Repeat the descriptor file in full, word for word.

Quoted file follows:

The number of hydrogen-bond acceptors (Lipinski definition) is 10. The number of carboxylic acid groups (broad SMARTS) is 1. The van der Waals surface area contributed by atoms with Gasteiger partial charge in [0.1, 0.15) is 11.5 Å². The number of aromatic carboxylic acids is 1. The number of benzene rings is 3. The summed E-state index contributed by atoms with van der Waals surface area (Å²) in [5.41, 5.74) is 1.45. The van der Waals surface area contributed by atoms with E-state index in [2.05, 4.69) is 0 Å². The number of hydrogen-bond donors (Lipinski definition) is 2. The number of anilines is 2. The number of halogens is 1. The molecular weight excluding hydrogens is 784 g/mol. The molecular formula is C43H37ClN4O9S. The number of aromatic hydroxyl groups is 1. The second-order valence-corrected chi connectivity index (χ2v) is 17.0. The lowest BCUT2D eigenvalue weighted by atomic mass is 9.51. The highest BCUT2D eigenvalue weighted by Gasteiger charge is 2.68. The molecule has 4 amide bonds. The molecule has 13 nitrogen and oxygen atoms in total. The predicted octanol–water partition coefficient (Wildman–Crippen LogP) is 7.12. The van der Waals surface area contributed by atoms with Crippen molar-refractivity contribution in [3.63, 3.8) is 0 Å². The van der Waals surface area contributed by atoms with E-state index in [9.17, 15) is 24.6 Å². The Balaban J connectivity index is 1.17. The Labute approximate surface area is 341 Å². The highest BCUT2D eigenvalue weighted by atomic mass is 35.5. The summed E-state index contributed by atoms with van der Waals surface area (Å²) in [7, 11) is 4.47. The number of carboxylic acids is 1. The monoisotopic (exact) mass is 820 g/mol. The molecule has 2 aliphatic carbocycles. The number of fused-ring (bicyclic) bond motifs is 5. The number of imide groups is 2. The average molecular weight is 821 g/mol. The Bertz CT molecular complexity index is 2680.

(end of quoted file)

The number of hydrogen-bond acceptors (Lipinski definition) is 10. The number of carboxylic acid groups (broad SMARTS) is 1. The van der Waals surface area contributed by atoms with Gasteiger partial charge in [0.1, 0.15) is 11.5 Å². The number of aromatic carboxylic acids is 1. The number of benzene rings is 3. The summed E-state index contributed by atoms with van der Waals surface area (Å²) in [5.41, 5.74) is 1.45. The van der Waals surface area contributed by atoms with E-state index in [2.05, 4.69) is 0 Å². The number of hydrogen-bond donors (Lipinski definition) is 2. The number of anilines is 2. The number of halogens is 1. The molecular weight excluding hydrogens is 784 g/mol. The molecular formula is C43H37ClN4O9S. The number of aromatic hydroxyl groups is 1. The second-order valence-corrected chi connectivity index (χ2v) is 17.0. The lowest BCUT2D eigenvalue weighted by atomic mass is 9.51. The highest BCUT2D eigenvalue weighted by Gasteiger charge is 2.68. The molecule has 4 amide bonds. The molecule has 13 nitrogen and oxygen atoms in total. The predicted octanol–water partition coefficient (Wildman–Crippen LogP) is 7.12. The van der Waals surface area contributed by atoms with Crippen molar-refractivity contribution in [3.63, 3.8) is 0 Å². The van der Waals surface area contributed by atoms with E-state index in [9.17, 15) is 24.6 Å². The Balaban J connectivity index is 1.17. The Labute approximate surface area is 341 Å². The highest BCUT2D eigenvalue weighted by atomic mass is 35.5. The summed E-state index contributed by atoms with van der Waals surface area (Å²) in [7, 11) is 4.47. The number of carboxylic acids is 1. The monoisotopic (exact) mass is 820 g/mol. The molecule has 2 aliphatic carbocycles. The number of fused-ring (bicyclic) bond motifs is 5. The number of imide groups is 2. The average molecular weight is 821 g/mol. The Bertz CT molecular complexity index is 2680.